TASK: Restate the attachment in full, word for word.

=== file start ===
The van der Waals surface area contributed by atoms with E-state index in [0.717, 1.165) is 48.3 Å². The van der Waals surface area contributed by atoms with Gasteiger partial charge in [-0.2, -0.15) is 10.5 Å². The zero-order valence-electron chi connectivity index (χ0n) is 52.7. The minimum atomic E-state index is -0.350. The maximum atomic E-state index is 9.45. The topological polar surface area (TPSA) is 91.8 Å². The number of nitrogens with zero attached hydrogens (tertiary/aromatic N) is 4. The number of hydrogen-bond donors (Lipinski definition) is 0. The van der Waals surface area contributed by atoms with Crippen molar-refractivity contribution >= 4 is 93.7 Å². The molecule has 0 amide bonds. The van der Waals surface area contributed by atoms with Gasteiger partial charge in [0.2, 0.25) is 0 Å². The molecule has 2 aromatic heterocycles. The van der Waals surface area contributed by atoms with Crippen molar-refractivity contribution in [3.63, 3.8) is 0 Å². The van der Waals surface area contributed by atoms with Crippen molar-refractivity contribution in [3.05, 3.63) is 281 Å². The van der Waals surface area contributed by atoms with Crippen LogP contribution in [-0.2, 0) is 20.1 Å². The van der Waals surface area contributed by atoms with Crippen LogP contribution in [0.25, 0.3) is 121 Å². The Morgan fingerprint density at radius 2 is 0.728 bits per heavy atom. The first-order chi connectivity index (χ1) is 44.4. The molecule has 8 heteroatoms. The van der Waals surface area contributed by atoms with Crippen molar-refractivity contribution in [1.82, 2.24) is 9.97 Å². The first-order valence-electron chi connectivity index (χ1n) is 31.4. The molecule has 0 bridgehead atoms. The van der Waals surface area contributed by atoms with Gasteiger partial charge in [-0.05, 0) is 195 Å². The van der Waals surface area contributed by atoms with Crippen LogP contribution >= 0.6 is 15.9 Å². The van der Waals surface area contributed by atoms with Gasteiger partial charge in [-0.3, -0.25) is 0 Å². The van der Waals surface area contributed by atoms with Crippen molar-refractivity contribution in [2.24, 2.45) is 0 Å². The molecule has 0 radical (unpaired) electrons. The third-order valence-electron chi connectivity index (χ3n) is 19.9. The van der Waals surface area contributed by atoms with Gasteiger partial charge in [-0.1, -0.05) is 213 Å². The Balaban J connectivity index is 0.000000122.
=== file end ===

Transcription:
The van der Waals surface area contributed by atoms with E-state index in [0.717, 1.165) is 48.3 Å². The van der Waals surface area contributed by atoms with Gasteiger partial charge in [-0.2, -0.15) is 10.5 Å². The zero-order valence-electron chi connectivity index (χ0n) is 52.7. The minimum atomic E-state index is -0.350. The maximum atomic E-state index is 9.45. The topological polar surface area (TPSA) is 91.8 Å². The number of nitrogens with zero attached hydrogens (tertiary/aromatic N) is 4. The number of hydrogen-bond donors (Lipinski definition) is 0. The van der Waals surface area contributed by atoms with Crippen molar-refractivity contribution >= 4 is 93.7 Å². The molecule has 0 amide bonds. The van der Waals surface area contributed by atoms with Gasteiger partial charge in [0.2, 0.25) is 0 Å². The molecule has 2 aromatic heterocycles. The van der Waals surface area contributed by atoms with Crippen molar-refractivity contribution in [3.63, 3.8) is 0 Å². The van der Waals surface area contributed by atoms with Crippen molar-refractivity contribution in [3.05, 3.63) is 281 Å². The van der Waals surface area contributed by atoms with Crippen LogP contribution in [-0.2, 0) is 20.1 Å². The van der Waals surface area contributed by atoms with Crippen LogP contribution in [0.25, 0.3) is 121 Å². The Morgan fingerprint density at radius 2 is 0.728 bits per heavy atom. The first-order chi connectivity index (χ1) is 44.4. The molecule has 8 heteroatoms. The van der Waals surface area contributed by atoms with Crippen molar-refractivity contribution in [1.82, 2.24) is 9.97 Å². The first-order valence-electron chi connectivity index (χ1n) is 31.4. The molecule has 0 bridgehead atoms. The van der Waals surface area contributed by atoms with Gasteiger partial charge in [-0.05, 0) is 195 Å². The van der Waals surface area contributed by atoms with Crippen LogP contribution >= 0.6 is 15.9 Å². The van der Waals surface area contributed by atoms with Gasteiger partial charge in [-0.3, -0.25) is 0 Å². The van der Waals surface area contributed by atoms with Crippen molar-refractivity contribution in [2.24, 2.45) is 0 Å². The molecule has 0 radical (unpaired) electrons. The third-order valence-electron chi connectivity index (χ3n) is 19.9. The van der Waals surface area contributed by atoms with Gasteiger partial charge in [-0.1, -0.05) is 213 Å². The Balaban J connectivity index is 0.000000122.